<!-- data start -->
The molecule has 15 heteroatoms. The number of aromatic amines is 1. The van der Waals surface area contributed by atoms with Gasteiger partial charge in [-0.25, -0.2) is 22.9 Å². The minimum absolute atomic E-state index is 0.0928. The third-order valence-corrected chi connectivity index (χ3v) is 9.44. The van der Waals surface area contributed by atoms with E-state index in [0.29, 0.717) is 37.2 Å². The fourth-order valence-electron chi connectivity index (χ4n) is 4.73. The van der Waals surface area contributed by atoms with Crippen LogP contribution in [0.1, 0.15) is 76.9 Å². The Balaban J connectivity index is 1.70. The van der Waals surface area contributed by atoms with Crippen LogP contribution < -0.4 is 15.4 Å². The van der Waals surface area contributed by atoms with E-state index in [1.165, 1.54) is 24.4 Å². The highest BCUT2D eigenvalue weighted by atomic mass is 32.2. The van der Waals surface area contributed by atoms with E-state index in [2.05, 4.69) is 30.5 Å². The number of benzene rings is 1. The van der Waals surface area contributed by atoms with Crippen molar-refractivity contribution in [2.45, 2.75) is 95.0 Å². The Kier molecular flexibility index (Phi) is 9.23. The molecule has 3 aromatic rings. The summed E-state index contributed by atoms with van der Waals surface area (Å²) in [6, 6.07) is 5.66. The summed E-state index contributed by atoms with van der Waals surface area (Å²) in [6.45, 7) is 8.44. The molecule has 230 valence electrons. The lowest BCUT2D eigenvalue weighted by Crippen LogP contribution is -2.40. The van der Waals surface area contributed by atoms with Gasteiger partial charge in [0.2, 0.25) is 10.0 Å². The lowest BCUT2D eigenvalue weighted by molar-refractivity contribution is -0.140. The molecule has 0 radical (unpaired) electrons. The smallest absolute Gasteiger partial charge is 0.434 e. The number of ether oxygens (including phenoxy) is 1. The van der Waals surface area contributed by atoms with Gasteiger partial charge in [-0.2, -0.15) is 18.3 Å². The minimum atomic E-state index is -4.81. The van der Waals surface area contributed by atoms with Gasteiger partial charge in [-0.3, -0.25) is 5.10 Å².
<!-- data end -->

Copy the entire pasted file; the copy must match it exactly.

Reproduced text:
The molecule has 15 heteroatoms. The number of aromatic amines is 1. The van der Waals surface area contributed by atoms with Gasteiger partial charge in [-0.25, -0.2) is 22.9 Å². The minimum absolute atomic E-state index is 0.0928. The third-order valence-corrected chi connectivity index (χ3v) is 9.44. The van der Waals surface area contributed by atoms with E-state index in [0.29, 0.717) is 37.2 Å². The fourth-order valence-electron chi connectivity index (χ4n) is 4.73. The van der Waals surface area contributed by atoms with Crippen LogP contribution in [0.1, 0.15) is 76.9 Å². The Balaban J connectivity index is 1.70. The van der Waals surface area contributed by atoms with Crippen LogP contribution < -0.4 is 15.4 Å². The van der Waals surface area contributed by atoms with E-state index in [1.165, 1.54) is 24.4 Å². The highest BCUT2D eigenvalue weighted by atomic mass is 32.2. The van der Waals surface area contributed by atoms with E-state index in [2.05, 4.69) is 30.5 Å². The number of benzene rings is 1. The van der Waals surface area contributed by atoms with Crippen molar-refractivity contribution in [2.45, 2.75) is 95.0 Å². The Kier molecular flexibility index (Phi) is 9.23. The molecule has 3 aromatic rings. The summed E-state index contributed by atoms with van der Waals surface area (Å²) in [6, 6.07) is 5.66. The summed E-state index contributed by atoms with van der Waals surface area (Å²) in [6.45, 7) is 8.44. The molecule has 230 valence electrons. The lowest BCUT2D eigenvalue weighted by Crippen LogP contribution is -2.40. The van der Waals surface area contributed by atoms with Gasteiger partial charge in [0.2, 0.25) is 10.0 Å². The lowest BCUT2D eigenvalue weighted by molar-refractivity contribution is -0.140. The molecule has 0 radical (unpaired) electrons. The smallest absolute Gasteiger partial charge is 0.434 e. The number of ether oxygens (including phenoxy) is 1. The van der Waals surface area contributed by atoms with Gasteiger partial charge in [-0.2, -0.15) is 18.3 Å². The minimum atomic E-state index is -4.81. The van der Waals surface area contributed by atoms with Gasteiger partial charge in [-0.3, -0.25) is 5.10 Å².